There’s nowhere quite like New Zealand. Rolling green hills and meadows filled with purple lupins give way to towering mountains surrounded by ominous cloud. Butterflies glide across sparkling turquoise glacial rivers, which flow through stark canyons draped by green foliage. Glow worms sparkle like the milky way on the ceilings of pitch black caves and in the canopy of dark forests. We spent several weeks exploring the most photographic spots in New Zealand. I’d like to share my top photographic spots with you, starting off with the South Island in this blog.
Milford Sound isn’t just one of the most photographic spots in New Zealand, it’s up there with one of the best in the world in my opinion. It’s also the second wettest place on Earth, with over 11 metres of rain fall some years. This makes for some epic conditions. We arrived in thick fog and rain and spent half a day kayaking in the most surreal atmosphere. Colossal waterfalls poured straight out of the cloud and down the limestone cliffs into the frothing ocean. The next day the sun come out and it was like another world entirely. Sun beams splintered over the gigantic monolithic rocks. Dolphins splash in and out of the waters along the fjord, bird song fills the air. Whatever the conditions, you won’t be disappointed you visited.
Mount Cook/Aoraki National Park
Mount Cook is a tricky one to photograph as it often hides behind a layer of cloud that blows in from the ocean. At 3,724 metres high, Mount Cook is the highest peak in New Zealand and you can spot it from all over. One of the best places to photograph it in my opinion is the Hooker Valley trail. From here you can capture the fast flowing Hooker River in the foreground. There’s plenty of other opportunities around the area for example Lake Pukaki is a brilliant milky blue glacial river which is lined with lupins in the spring. Then there’s Lake Tasman, you can kayak around the lake and float amongst huge Icebergs the size of double decker buses.
Wanaka is just perfect. It’s a sleepy little tourist town that sits peacefully on the edge of Lake Wanaka. There’s several great spots around here.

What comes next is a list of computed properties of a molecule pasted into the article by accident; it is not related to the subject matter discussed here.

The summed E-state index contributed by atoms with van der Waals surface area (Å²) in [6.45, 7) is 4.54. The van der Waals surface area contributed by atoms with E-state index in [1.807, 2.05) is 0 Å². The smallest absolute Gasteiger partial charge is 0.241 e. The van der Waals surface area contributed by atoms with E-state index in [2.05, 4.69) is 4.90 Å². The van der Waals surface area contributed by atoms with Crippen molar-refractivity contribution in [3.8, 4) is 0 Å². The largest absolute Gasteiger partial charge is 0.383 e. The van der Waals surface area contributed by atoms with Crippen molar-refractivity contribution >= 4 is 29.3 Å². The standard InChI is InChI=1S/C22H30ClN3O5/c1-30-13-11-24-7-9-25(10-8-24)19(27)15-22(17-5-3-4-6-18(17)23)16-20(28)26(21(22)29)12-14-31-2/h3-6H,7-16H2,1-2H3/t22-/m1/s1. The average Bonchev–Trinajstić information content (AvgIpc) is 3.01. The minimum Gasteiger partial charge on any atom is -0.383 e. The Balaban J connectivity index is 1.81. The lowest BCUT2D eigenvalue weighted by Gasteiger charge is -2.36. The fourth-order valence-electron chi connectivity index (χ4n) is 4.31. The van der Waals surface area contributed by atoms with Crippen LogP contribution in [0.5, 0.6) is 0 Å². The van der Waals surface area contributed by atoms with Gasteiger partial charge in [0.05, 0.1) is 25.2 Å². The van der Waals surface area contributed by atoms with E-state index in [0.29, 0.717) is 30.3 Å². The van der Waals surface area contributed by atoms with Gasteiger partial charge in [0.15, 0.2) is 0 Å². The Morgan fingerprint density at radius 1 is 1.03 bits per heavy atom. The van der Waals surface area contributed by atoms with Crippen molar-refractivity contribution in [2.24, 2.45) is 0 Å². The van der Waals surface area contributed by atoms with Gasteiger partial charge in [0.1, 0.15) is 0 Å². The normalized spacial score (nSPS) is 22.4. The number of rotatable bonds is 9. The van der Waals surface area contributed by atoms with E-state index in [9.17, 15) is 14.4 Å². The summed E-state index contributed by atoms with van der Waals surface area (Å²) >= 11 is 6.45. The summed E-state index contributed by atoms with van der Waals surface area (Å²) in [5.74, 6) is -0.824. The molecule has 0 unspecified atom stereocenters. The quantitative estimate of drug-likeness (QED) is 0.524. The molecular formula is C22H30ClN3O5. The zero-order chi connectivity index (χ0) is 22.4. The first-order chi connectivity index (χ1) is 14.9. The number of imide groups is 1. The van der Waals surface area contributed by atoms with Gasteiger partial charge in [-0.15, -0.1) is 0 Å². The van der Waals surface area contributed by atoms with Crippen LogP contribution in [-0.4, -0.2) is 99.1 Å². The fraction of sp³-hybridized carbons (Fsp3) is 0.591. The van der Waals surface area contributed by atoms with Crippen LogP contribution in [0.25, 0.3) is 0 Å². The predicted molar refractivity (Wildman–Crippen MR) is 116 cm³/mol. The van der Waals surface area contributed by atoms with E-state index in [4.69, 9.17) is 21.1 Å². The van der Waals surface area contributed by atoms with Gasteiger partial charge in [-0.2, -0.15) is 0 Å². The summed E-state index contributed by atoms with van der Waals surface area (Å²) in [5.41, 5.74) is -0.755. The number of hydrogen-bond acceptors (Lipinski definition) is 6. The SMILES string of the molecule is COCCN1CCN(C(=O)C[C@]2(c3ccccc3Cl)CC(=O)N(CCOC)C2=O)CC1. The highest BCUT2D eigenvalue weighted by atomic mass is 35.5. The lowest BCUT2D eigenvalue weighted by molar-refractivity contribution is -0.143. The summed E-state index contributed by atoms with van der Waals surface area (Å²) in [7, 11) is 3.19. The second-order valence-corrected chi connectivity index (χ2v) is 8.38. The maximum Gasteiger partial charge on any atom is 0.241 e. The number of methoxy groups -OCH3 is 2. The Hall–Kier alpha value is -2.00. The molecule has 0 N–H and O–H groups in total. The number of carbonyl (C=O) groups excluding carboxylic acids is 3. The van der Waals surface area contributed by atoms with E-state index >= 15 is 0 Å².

Most famous is ‘That Wanaka Tree’, which sits stoically out in the middle of Lake Wanaka.
There’s also Roys Peak which is a very popular, arduous, but simple trek. It starts just along the highway from Wanaka and goes pretty much straight up to the Peak of Mount Roy. The views from the top are nothing short of spectacular. It’s around 5 hours return, a lot of people set out early but I would recommend camping at the top. Being up there alone at night is an experience I will never forget and photographing the night sky up there is any photographers dream.
Queenstown and Lake Wakatipu
Queenstown is a small party town with a big personality. There’s a cable car from the centre of town up to Skyline, where you can find a restaurant and entertainment area. This spot also happens to have some incredible views over the town, lake and surrounding ‘Remarkables’ mountain range. Don’t miss this one if you are in town and try and get up there around sunset for the best conditions.
From Queenstown you can drive along the lake towards Glenorchy. The whole is drive is beautifully scenic and you will find yourself stopping regularly to photograph. The edge of the lake at Glenorchy has some lovely spots too, such as the tree scene below. Have a proper explore in this area and you won’t be disappointed.
The Blue Pools
The Blue Pools can be found along the main road from Wanaka. There’s plenty of parking along the road and the views are just a short 20 minute walk through the forest over some swing bridges. Be prepared for sand flies though, the Blue Pools are a stunning spot but we also got smothered in bites. The water is also incredibly cold as it’s glacial, but it’s refreshing. I found the best photos to be from the last swing bridge, looking back up the valley.
Fox and Franz Joseph Glacier
There’s no doubt that this is another beautiful area. Unfortunately, the area is not known for it’s good weather and we got rained out. I have seen some beautiful photos from the area, especially if you take a chopper up onto the glaciers themselves. We had zero visibility, so I’m afraid there’s not much I can show from here.
Marlborough Sounds is a collection of ancient sunken river valleys connected to the ocean. Along each sound are numerous hidden bays with sandy beaches, surrounded by steep, green, forested hills. The best way to see this place is on a boat. To fully explore all the bays and we were lucky enough to join some friends on their yacht. If this isn’t an option for you, make sure you take a day crossing to the North Island on the Ferry and get out on deck to take in the view. There are also some great hiking trails where you can walk along the ridges of the hills. We walked a few sections of the famous Queen Charlotte Track and I would highly recommend it.
Just along from Marlborough is Able Tasman; it is a coastal paradise with perfect sandy beaches and crystal clear waters. We didn’t make it here but it looks well worth checking out.
Another one we unfortunately didn’t have the time to get to. Nugget Point is an iconic piece of coastline, scattered rocks rise out of the ocean watched over by a lighthouse. It’s one place that will be high on my list when I return.
One thing you will quickly learn with New Zealand is that almost everywhere is photogenic. We frequently pulled over along main roads to capture amazing views. There are few landscapes that don’t look like they are straight out of a scene from Lord of The Rings. The thing you will find yourself wanting most is more time.
If you enjoyed reading this blog then keep an eye out for the next section about the North Island which will be coming soon. If you’d like to read more of my guides why not check out The Most Photographic Spots in the Dolomites.